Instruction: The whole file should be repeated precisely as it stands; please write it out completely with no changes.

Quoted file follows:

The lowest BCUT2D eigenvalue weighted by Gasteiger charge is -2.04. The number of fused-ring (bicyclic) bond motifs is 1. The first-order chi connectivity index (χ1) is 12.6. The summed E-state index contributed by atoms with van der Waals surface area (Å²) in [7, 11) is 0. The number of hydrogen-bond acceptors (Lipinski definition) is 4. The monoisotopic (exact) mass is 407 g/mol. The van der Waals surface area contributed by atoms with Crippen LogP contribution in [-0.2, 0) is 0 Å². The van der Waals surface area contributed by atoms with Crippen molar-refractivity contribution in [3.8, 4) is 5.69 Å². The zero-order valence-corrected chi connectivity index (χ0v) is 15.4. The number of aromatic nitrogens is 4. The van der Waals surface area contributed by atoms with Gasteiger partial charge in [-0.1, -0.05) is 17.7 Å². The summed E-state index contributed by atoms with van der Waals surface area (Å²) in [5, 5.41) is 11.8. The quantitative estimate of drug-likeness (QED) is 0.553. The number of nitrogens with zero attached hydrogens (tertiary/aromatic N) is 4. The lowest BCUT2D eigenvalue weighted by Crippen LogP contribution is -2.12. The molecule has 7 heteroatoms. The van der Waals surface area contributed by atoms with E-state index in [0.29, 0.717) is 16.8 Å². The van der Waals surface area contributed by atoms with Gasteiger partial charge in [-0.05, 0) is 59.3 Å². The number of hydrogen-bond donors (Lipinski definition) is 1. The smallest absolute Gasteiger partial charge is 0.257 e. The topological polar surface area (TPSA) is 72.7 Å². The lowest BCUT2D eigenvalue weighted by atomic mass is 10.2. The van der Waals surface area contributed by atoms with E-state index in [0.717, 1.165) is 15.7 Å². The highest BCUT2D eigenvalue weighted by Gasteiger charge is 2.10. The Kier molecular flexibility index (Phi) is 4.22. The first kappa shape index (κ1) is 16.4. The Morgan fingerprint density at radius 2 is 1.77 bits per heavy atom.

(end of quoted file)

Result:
The lowest BCUT2D eigenvalue weighted by Gasteiger charge is -2.04. The number of fused-ring (bicyclic) bond motifs is 1. The first-order chi connectivity index (χ1) is 12.6. The summed E-state index contributed by atoms with van der Waals surface area (Å²) in [7, 11) is 0. The number of hydrogen-bond acceptors (Lipinski definition) is 4. The monoisotopic (exact) mass is 407 g/mol. The van der Waals surface area contributed by atoms with Crippen LogP contribution in [-0.2, 0) is 0 Å². The van der Waals surface area contributed by atoms with Crippen molar-refractivity contribution in [3.8, 4) is 5.69 Å². The zero-order valence-corrected chi connectivity index (χ0v) is 15.4. The number of aromatic nitrogens is 4. The van der Waals surface area contributed by atoms with Gasteiger partial charge in [-0.1, -0.05) is 17.7 Å². The summed E-state index contributed by atoms with van der Waals surface area (Å²) in [5, 5.41) is 11.8. The quantitative estimate of drug-likeness (QED) is 0.553. The number of nitrogens with zero attached hydrogens (tertiary/aromatic N) is 4. The lowest BCUT2D eigenvalue weighted by Crippen LogP contribution is -2.12. The molecule has 7 heteroatoms. The van der Waals surface area contributed by atoms with E-state index in [0.29, 0.717) is 16.8 Å². The van der Waals surface area contributed by atoms with Gasteiger partial charge in [-0.05, 0) is 59.3 Å². The number of hydrogen-bond donors (Lipinski definition) is 1. The smallest absolute Gasteiger partial charge is 0.257 e. The topological polar surface area (TPSA) is 72.7 Å². The lowest BCUT2D eigenvalue weighted by atomic mass is 10.2. The van der Waals surface area contributed by atoms with E-state index in [0.717, 1.165) is 15.7 Å². The highest BCUT2D eigenvalue weighted by Gasteiger charge is 2.10. The Kier molecular flexibility index (Phi) is 4.22. The first kappa shape index (κ1) is 16.4. The Morgan fingerprint density at radius 2 is 1.77 bits per heavy atom.